No one doubts the appeal of water to humans. We spend huge amounts of money on waterfront property, yachts, houseboats, cabin cruisers and the like. And they all insulate us from the water completely. Only in a kayak can you come close to the water. The seat is below the water line. Your hands feel it with every stroke of the paddle. On the sea, you feel the spray on your cheek, breathe the sea air, taste the salt on your lips.
On a river, you can pause, scoop up a handful and drink its coolness. In a kayak you are one of the water creatures, a curious thing to be looked at by the wildlife. Not some noisy machine to be fled from.
No engine noise heralds your arrival , no exhaust stink or crashing wake marks your passing. The steady pace of your paddling is a low impact aerobic workout that tones muscles and relaxes the mind. In short the kayak gives you the most intimate contact with the waters, preserves both your environment and bank account, exercises the body and calms the mind. The real question should be, why anything but a kayak?
Why skin on frame ultra-light kayaks?
Before we can examine the merits of skin-on-frame kayaks, let's dispel some misconceptions. Yes, they are durable. No, they are not going to puncture and sink the first time you graze the bottom. The skin can be as tough as the bottoms on rafts used in white water adventure tours. So, take a closer look. . .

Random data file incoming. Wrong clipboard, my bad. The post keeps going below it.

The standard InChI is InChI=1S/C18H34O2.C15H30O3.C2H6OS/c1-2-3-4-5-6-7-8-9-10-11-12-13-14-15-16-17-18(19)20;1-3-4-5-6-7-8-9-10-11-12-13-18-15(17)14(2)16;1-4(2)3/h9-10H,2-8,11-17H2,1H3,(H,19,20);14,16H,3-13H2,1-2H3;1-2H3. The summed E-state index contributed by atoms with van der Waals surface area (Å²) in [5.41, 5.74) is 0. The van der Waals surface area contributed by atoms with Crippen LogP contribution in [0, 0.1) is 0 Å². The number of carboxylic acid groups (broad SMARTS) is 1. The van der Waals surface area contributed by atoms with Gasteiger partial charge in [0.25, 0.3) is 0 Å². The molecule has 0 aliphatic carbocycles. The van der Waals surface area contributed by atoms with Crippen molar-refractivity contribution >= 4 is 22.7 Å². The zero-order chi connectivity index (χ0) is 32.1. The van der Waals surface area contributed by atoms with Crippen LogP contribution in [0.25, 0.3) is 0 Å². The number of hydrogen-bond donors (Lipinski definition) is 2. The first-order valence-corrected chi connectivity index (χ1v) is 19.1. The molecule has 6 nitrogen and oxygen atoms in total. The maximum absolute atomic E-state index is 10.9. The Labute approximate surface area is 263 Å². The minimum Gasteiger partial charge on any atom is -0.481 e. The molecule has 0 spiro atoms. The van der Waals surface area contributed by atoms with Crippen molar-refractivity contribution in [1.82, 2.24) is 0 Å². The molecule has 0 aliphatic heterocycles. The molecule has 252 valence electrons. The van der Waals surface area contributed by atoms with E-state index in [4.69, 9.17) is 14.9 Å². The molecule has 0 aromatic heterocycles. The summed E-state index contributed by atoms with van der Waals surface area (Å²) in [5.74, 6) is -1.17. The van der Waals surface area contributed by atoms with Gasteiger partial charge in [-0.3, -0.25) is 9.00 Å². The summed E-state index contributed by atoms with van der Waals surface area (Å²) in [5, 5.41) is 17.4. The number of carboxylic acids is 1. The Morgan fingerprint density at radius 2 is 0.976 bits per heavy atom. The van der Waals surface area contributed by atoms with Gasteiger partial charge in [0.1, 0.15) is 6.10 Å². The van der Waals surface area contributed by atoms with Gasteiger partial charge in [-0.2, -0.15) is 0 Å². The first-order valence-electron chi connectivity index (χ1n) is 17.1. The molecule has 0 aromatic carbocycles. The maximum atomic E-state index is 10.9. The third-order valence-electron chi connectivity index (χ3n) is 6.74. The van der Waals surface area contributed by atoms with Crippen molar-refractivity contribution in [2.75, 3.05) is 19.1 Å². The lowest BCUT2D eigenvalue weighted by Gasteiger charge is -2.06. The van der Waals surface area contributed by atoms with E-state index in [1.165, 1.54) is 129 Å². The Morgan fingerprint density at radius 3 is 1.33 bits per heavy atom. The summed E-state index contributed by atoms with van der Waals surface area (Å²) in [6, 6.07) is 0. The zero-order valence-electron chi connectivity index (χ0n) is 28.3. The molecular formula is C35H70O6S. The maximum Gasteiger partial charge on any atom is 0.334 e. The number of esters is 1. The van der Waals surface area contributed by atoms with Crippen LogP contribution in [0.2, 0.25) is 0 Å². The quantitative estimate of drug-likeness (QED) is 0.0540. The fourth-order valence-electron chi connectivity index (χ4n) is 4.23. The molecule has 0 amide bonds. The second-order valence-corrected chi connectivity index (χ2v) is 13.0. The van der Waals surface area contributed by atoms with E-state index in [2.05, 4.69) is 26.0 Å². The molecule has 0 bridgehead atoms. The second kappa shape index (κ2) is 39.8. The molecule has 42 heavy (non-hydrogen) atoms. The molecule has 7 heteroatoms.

Skin on frame kayaks have an elegant efficiency that appeals in this age of conspicuous consumption. The frame has the beautiful severity of a bird's skeleton. Every component is just where it needs to be, just the right strength and no more. No piece is superfluous--remove a part and the kayak is no longer. The skin is stretched tight over the frame and gives the kayak its form, just enough rigidity to push the water aside, just enough flex to let if flow by gently. Conceived in the Arctic, kayaks were developed to make the most efficient use of scarce resources. Their design is a triumph of human ingenuity over adversity. Form follows function perfectly and the result is beauty. And this leads to the next question.
Why build, why teach?
Man loves to build things. Anthropologists call us the tool-using ape. The world is littered with our creations. The rise of man through the ages of civilization can be traced though our creation of ever better and more beautiful objects. Man is a co-operative social animal. We form groups, families and nations. We teach others and help them and gain pleasure from doing so. The love of beauty and the joy of its creation are inherent in every human.
The compromises inherent in modern society, however, lead us away from all this. Without exercising other opportunities, we find we create nothing, work at sterile jobs of meaningless repetition, eat food packaged by strangers, wear clothes made a half-world away, leave nothing behind that our children can say, "That was my father's, my mother made that." So I build kayaks. From chaos we bring forth a new creation. I can teach you to make your own kayak and you will be able to use it.. You will rest after a day's paddling tired and admire it with a parent's pride as it sits on the sand, every line and curve shaped by your own hand. Your knowledge of it more intimate than any lovers. You created it. Your children will say, "My mother built this," or "That was my father's kayak." We build to create, we teach because we are human.